Absolutely! Although I️ might have a solution for you: MoviePass! For $10 a month you can see a movie a day for zero cost. I️ use it to keep all my costs down for reviews and it’s pretty awesome

  5. ghostof82 says:

    The performance of 2049 at the box office is indicative of the future. As an art form, adult intelligent blockbusters are pretty much dead and buried, replaced by the Star Wars/Marvel etc juggernauts. Bubblegum is on the menu in future. They are fine for what they are I guess but mass audiences are just not prepared to be challenged or forced to work at entertainment. Or depressed. They want it big and loud and simple. And easily translated worldwide.

    The high price of cinema admission must surely be a factor too. Why charge the same ticket price for all films? Why not reduce the price to encourage people to try films they might otherwise ignore? Or reduce the price for films four weeks into release to try extend their time out there (or even bring forward VOD to when they are pulled from cinema distribution)?

    • Nick Kush says:

      Those are definitely some great ideas. I️ wonder how studios would handle that since they’d be effected most by the lowering of ticket prices. It would definitely help theaters tho considering they make most of their money on concessions

  6. I would like to think that the move from theaters to streaming services will lead to more character-driven films.

  7. Aimer Boyz says:

    You’re probably right about movie theatres disappearing, but I will be sad to see them go 🙁

    • Nick Kush says:

      It’ll be a shame! I wish it didn’t have to occur but people are just getting sick of going to them

  8. anne leueen says:

    I don’t need to go out too far into the future as I’m already 68. But for me watching a movie at home , no matter how big my home tv screen is, will not be the same as going out to the cinema and seeing it on the BIG screen. Some films would be ok but something like Blade Runner 2049 ? Well I’d need a pretty fantastic home theater to do a film like that justice. However it will be interesting to see how things progress! Interesting post. Thanks.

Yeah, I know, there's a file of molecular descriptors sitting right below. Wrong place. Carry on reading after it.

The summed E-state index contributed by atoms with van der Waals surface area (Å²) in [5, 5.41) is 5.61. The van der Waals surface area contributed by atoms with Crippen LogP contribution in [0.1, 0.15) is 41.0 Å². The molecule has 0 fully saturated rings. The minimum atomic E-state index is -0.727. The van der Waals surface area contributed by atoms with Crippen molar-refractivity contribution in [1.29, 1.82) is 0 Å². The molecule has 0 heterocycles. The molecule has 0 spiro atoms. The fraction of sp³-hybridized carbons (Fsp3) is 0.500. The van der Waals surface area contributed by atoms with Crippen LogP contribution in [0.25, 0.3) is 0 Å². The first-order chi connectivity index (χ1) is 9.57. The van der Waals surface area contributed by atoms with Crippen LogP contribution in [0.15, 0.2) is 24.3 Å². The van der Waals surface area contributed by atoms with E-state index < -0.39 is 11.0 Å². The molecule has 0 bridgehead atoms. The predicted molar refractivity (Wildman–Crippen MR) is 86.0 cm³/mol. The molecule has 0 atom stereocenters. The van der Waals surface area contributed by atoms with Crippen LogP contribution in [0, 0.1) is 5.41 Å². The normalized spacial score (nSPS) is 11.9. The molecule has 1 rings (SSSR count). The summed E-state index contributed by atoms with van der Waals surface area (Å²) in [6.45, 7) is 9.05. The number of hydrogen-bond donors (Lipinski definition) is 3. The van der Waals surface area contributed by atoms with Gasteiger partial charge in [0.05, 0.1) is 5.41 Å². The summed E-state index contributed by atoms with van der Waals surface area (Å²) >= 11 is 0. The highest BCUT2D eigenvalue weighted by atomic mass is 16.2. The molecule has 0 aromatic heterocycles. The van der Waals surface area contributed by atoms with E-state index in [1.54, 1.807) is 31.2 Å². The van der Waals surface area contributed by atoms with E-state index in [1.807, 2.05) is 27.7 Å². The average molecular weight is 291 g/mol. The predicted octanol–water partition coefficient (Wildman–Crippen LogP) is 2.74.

9. This was very entertaining to read!
    I agree with your opinion that the future of movie watching will be in augmented reality. I can imagine movies where you only see the field of view of the main character (similiar to hardcore Henry but better… it’s the future), others where you are anyone (omnipresent) and crazy movies where you can be like a lamp in a room and we only hear who is close to it.

    It wii be awesome but I think 50 years is a stretch. I imagine it will happen sooner…

    • Nick Kush says:

      Maybe! But I️ think it’ll take a long time for it’s mainstream and accessible in a great, bug-free form. A lot of programming goes into this stuff!

    • Steve says:

      I hate first person videogame style film except as concept art. The idea of a lamp in a room sounds like a gimmick but I could see it making for an interesting whodunnit to have such a limited insight into the story.

  10. I wonder if we’ll stop having film like 100 years into the future?

    • Nick Kush says:

      That’s definitely a possibility. There might be some sort of entertainment that we can’t fathom in existence by then!

      • Steve says:

        Or if the communists succeed we could be too preoccupied trying to find food and shelter to be bothered with film. The future is always unpredictable. Let’s hope we still have film a hundred years from now!

      • Nick Kush says:

        😂😂😂😂😂😂😂

  1. November 16, 2017

    […] via What Exactly is the Future of Film? — MovieBabble […]

Leave a Comment Below!

%d bloggers like this: